What worked in this adventure was that the story was relatively straightforward, and had magic at its heart. They also made good use of the Morgana character for once, and her ‘Seer’ ability is clearly a plot hook they’re going to use from this point onwards. At the end there appears to be some progression in the greater narrative, which was in desperate need of attention.

Where it didn’t work is in the delusion that Merlin is a source of humour, with a running gag about his lies for Arthur resulting in him being thrown in the stocks. It was dumb the first time, and bloody annoying on the third cycle. As a pointer for script writers of medieval set dramas, Lycopersicon, lycopersicum or the tomato wasn’t common in the UK until the 1700s, and it didn’t arrive before the late 1500s.

It might seem less anachronistic if they started talking about America and the Crusades. Besides, given that it’s meant to be a punishment, being struck by a high velocity root vegetable might knock some sense into the terminally stupid Merlin.

Anyway, next week the plot rotates around a moral dilemma, when a boy must die so that Arthur’s destiny can be fulfilled. Or so the trailer suggests.

According to the Den of Geek review of The Beginning of the End:

I might be jumping the gun, but Merlin is looking decidedly like it’s turned some kind of corner. Following last week’s magical episode, this week there isn’t much sorcery, but they still manage to throw a reasonably well plotted story and even chucked some real Arthurian lore into “The Beginning of the End”.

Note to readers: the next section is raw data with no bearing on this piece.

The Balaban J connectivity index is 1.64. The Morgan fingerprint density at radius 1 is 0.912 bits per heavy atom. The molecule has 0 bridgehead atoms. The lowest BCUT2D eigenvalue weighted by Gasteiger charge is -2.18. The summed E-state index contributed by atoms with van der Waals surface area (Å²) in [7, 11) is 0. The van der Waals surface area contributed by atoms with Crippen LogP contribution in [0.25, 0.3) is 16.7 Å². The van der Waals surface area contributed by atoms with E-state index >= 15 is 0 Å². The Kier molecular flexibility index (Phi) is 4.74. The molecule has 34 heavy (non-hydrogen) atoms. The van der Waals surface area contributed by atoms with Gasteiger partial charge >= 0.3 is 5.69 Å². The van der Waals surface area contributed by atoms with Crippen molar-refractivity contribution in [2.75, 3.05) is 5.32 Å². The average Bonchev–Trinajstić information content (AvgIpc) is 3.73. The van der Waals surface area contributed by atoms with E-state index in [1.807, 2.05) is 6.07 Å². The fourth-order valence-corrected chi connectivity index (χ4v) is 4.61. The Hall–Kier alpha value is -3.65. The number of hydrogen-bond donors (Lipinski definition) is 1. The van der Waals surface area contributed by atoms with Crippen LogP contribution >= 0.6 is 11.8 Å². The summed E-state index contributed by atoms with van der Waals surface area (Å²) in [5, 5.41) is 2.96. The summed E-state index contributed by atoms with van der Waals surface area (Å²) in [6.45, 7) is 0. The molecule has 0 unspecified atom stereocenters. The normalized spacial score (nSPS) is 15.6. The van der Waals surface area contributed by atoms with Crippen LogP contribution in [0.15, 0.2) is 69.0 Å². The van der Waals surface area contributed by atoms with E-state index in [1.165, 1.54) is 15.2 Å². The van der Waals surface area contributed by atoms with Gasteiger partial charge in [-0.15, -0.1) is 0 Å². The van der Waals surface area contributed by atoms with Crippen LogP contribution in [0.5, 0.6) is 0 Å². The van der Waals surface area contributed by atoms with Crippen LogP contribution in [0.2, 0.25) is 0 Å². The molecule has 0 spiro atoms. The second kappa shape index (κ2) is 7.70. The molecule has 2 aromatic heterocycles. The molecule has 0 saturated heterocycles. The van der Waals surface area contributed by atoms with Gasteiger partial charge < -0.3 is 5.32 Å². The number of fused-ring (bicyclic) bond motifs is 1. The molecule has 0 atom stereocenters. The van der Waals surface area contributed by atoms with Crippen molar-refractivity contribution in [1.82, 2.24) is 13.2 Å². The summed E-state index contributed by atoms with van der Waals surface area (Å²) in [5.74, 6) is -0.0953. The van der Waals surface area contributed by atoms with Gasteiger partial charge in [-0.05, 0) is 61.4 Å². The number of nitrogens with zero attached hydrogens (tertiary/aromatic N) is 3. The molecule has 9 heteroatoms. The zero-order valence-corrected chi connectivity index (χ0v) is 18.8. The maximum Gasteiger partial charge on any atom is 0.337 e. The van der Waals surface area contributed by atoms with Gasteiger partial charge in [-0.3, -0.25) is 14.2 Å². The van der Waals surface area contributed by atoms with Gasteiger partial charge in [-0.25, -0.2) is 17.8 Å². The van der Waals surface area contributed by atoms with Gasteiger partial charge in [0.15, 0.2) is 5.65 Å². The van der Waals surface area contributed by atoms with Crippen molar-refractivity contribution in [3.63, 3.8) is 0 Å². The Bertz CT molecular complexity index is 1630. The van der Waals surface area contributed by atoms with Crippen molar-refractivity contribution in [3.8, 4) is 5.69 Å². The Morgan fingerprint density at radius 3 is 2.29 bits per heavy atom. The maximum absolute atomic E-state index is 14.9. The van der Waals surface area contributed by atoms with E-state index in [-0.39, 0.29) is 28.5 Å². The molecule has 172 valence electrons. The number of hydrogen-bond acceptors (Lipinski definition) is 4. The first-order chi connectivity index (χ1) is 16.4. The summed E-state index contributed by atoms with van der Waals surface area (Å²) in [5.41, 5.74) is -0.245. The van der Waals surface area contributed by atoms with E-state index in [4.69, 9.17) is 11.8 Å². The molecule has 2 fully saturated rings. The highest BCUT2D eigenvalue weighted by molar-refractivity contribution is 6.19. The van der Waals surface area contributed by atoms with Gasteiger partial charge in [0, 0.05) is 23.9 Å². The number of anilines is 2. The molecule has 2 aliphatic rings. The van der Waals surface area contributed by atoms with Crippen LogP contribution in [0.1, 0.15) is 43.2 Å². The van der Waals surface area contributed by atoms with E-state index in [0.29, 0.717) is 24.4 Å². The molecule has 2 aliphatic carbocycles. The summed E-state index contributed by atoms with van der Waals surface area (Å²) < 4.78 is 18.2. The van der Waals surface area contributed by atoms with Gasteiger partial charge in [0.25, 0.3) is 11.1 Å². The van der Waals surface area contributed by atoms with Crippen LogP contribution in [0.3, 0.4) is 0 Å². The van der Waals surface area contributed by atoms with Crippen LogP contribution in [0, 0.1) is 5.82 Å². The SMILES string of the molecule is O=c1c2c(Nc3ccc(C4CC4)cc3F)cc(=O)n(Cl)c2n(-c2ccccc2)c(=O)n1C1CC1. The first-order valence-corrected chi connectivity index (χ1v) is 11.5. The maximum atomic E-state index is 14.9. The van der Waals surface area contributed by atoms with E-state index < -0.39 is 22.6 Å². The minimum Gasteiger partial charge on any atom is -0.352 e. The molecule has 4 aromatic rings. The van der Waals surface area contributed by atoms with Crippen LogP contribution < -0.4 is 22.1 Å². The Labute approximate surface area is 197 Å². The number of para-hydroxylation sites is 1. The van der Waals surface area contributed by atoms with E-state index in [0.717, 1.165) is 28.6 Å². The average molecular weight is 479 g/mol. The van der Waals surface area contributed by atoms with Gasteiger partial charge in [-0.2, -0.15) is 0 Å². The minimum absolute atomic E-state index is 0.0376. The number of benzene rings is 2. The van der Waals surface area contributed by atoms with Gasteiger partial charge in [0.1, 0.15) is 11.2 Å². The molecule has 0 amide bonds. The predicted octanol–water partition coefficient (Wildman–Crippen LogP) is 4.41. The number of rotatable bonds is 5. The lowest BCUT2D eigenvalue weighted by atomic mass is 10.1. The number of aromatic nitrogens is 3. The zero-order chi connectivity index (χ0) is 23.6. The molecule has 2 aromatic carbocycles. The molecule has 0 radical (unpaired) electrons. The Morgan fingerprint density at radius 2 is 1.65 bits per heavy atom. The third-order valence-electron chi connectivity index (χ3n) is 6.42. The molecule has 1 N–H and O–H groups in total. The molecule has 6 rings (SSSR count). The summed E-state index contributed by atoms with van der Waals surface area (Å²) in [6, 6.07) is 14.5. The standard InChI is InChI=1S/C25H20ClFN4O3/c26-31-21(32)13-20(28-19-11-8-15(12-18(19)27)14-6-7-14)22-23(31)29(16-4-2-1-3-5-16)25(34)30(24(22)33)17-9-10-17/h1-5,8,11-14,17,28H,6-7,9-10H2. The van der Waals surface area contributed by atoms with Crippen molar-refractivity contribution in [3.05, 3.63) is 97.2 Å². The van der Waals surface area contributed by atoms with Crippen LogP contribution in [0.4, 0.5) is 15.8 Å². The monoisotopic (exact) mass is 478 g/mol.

A Druid and his son come to Camelot, which is a very big mistake since the place is run by mad Uther, who doesn’t like magical people, even kids.

The father is caught but the boy escapes, and his telepathic calls for help are heard by Merlin, who takes the injured boy to Morgana. This involves a dangerous plot to keep the silent boy safe, with Merlin, Morgana and Guinevere the conspirators.

Meanwhile, Uther is doing his irrational best to find the child, so he can give him the same haircut as his father. Anthony Head is obviously having scream playing the fruit-loop Uther, though I don’t find his version of insane quite as convincing as the one John Noble is parading in Fringe. But the bizarre twist this week is that on this particular occasion, he’s actually right for once.